We arrived at Janae’s house in Flagstaff around 7 PM on May 16th. I don’t think any of us knew what to expect. Andy had last seen Janae two years ago at their cousin’s wedding at which time he determined that she was cool and they had some similar interests; prior to that it had been about 10 years since he’d seen her.
As soon as we walked in it was immediately apparent that we were in friendly and familiar territory. A Pink Floyd poster hung on the wall adjacent to mounted snowboards and guitars. In one corner stood a drum kit, in the other, a mountain bike. Failed attempts at growing squash and eggplant sat on the windowsill. These observations all came second to the loud and excited greetings of Cheeba, Rio and Pica.
After initial greetings, a pow wow, and a get to know you chat we headed to downtown Flagstaff for dinner and drinks. During dinner we had political, societal and philosophical conversations about socialism, healthcare, the public school system, vegetarianism, and why Flagstaff is the best place to live. The streets were lined with quaint shops, restaurants, and bars set against a backdrop of looming mountain tops. I feel the town is best described as an eclectic mix of college students, hippies, outdoor enthusiasts, or a combination of all of the above.
I couldn’t classify either of the bars we went to if I tried. There were young people, old people, students, bikers, dread heads, blacks, whites, you name it. I loved every second of it. I wish every bar was so diverse and interesting instead of generic or segregated. One bar had a ping pong table and I regret to say that Andy beat me 23 to 21 after I talked a mess about how I was going to redeem myself for the last three times he beat me back home. At one point, after we had consumed about four beers, it was brought to our attention that we might want to take it easy because being over 7000 feet above sea level tends to have an intensifying effect.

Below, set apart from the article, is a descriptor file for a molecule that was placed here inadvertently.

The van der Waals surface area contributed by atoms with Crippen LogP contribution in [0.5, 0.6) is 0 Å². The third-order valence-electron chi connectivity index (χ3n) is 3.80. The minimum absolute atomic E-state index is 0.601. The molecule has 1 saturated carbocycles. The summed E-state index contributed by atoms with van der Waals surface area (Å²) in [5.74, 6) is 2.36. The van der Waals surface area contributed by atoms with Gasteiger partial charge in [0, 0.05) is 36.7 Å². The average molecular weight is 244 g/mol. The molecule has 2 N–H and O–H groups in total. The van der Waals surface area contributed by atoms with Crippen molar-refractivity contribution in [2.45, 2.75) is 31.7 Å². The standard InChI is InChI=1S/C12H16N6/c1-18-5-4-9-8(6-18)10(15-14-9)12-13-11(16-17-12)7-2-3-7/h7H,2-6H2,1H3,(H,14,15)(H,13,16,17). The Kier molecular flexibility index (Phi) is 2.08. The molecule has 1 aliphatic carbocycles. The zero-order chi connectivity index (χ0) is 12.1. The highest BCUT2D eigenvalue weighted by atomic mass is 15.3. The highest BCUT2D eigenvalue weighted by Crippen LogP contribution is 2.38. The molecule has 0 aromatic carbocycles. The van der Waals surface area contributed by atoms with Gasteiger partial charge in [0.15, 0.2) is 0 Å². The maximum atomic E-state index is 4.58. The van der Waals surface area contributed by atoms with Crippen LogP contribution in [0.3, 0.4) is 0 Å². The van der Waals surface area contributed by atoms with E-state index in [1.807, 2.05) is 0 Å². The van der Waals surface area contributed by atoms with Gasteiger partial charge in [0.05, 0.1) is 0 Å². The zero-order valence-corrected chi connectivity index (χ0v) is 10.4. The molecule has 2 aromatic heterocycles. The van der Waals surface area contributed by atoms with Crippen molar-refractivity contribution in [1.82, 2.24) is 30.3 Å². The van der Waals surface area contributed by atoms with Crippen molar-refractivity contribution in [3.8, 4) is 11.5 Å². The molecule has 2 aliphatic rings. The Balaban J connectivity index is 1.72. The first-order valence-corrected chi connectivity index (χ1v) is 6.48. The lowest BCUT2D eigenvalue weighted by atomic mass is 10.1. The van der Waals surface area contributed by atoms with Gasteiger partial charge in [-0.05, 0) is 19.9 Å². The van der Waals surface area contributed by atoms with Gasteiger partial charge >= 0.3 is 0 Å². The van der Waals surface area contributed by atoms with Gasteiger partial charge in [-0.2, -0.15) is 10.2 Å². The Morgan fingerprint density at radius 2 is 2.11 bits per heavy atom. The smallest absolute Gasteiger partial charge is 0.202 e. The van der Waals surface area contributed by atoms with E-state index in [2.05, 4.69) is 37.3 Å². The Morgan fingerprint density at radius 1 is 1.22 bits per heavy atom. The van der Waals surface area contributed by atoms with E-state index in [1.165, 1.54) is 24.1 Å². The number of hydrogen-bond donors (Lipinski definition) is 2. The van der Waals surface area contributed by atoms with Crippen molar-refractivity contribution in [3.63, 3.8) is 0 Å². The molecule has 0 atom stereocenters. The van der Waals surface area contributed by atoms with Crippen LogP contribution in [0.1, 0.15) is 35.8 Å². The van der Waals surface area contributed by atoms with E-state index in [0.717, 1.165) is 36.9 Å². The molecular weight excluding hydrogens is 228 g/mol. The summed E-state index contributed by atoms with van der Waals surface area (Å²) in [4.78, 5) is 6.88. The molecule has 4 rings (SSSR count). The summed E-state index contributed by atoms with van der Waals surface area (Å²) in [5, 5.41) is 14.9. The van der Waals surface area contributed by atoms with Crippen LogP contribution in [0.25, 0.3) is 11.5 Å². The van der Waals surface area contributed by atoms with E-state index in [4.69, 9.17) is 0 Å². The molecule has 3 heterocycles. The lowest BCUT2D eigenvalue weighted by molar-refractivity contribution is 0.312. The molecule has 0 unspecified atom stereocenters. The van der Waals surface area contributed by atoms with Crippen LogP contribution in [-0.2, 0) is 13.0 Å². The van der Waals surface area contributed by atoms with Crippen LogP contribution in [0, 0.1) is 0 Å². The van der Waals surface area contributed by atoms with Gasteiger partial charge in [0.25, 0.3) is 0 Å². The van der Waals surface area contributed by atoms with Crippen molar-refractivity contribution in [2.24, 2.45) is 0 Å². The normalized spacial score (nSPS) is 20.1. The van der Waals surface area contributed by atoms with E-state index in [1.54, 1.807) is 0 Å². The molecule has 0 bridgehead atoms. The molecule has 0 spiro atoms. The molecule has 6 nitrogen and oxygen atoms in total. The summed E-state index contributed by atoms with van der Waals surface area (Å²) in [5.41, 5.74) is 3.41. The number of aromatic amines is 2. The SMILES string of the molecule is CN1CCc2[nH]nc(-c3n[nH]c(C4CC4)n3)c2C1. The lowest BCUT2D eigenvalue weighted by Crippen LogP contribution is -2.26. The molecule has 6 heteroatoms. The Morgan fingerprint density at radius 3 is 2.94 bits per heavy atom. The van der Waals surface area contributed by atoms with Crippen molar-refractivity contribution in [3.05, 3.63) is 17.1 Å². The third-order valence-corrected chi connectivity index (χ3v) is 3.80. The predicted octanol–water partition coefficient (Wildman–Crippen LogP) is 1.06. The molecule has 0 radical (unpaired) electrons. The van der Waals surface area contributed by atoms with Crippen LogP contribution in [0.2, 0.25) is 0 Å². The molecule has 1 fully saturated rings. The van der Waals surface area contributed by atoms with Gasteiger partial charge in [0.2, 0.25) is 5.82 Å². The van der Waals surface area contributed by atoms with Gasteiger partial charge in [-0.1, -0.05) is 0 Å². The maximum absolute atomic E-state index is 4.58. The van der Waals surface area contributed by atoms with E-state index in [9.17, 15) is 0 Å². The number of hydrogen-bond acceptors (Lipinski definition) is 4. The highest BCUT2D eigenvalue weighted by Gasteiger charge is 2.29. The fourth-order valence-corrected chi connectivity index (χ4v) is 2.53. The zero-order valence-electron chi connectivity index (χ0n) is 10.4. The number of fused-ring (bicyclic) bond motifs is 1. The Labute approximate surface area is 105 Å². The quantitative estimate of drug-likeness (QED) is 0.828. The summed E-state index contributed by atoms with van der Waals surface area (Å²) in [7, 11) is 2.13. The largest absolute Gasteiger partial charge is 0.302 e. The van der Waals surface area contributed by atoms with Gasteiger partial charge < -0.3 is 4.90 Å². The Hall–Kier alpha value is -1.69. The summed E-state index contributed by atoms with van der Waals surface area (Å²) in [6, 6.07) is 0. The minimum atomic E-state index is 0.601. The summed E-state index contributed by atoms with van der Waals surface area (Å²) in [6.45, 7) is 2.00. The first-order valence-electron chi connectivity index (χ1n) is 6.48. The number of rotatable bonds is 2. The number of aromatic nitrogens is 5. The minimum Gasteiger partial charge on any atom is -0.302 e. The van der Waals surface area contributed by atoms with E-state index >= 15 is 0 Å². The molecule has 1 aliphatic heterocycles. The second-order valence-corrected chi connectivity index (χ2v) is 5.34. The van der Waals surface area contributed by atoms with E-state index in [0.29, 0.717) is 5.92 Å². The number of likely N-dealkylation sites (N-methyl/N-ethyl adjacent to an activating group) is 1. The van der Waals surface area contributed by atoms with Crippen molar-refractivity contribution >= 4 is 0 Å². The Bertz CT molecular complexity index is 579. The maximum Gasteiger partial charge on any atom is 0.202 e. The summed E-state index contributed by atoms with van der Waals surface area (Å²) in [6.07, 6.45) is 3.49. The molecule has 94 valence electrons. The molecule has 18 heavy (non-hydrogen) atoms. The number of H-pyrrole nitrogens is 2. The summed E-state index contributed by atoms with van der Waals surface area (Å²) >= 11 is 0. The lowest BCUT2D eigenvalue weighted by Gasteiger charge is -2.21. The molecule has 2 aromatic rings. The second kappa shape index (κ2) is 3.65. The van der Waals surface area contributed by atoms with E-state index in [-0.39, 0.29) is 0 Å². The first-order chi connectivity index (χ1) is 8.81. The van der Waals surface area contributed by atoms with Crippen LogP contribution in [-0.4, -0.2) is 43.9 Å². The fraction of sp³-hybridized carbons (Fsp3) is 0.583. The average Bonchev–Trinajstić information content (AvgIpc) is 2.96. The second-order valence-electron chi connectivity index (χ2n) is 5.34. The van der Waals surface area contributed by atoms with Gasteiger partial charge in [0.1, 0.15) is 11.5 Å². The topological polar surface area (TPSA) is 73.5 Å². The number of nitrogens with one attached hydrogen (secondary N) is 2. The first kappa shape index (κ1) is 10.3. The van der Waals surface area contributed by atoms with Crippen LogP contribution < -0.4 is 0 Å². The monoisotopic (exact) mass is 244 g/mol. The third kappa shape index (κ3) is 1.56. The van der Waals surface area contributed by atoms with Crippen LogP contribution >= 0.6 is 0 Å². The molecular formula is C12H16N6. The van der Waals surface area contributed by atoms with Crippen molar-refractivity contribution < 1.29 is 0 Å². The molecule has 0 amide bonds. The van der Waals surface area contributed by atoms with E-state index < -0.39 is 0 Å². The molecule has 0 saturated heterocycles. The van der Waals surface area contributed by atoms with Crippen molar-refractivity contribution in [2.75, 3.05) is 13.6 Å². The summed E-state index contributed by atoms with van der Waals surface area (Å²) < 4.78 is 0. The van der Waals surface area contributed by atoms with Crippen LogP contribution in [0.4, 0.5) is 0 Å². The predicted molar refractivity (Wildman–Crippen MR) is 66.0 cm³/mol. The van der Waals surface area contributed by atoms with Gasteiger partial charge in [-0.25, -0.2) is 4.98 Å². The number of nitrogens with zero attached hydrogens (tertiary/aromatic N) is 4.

We got back to the house around one and passed out quite comfortably in the living room until the next morning at eight when we begrudgingly rose to clean out and reorganize the car for the third or fourth time. Janae and her friends insisted that we go to Fossil Creek avowing that the tumultuous drive, crystal clear water, cliff jumping, scenic views, and lack of tourists made it worth the extra two hours of driving. On the way we went through Sedona by way of highway 89 which was an extraordinarily beautiful mountain drive. The last leg of the journey took place along a rocky dirt road that caused me quite a bit of anxiety; there were no railings and two cars could barely pass one another. My only saving grace was that I was driving otherwise I would have been absolutely terrified.
Although we didn’t get to hike up to the source of the creek, we did take a refreshing swim and jump off of some small cliffs. At parts the current was noticeably strong and I found myself losing my footing and bumping into rocks. I couldn’t help but shudder as I watched little kids playing in the midst of the rushing water apparently unattended. We had to save our energy for the next day’s Grand Canyon hike, so after about an hour we continued on to Tusayan where we would hydrate and rest in preparation for the coming strenuous adventure.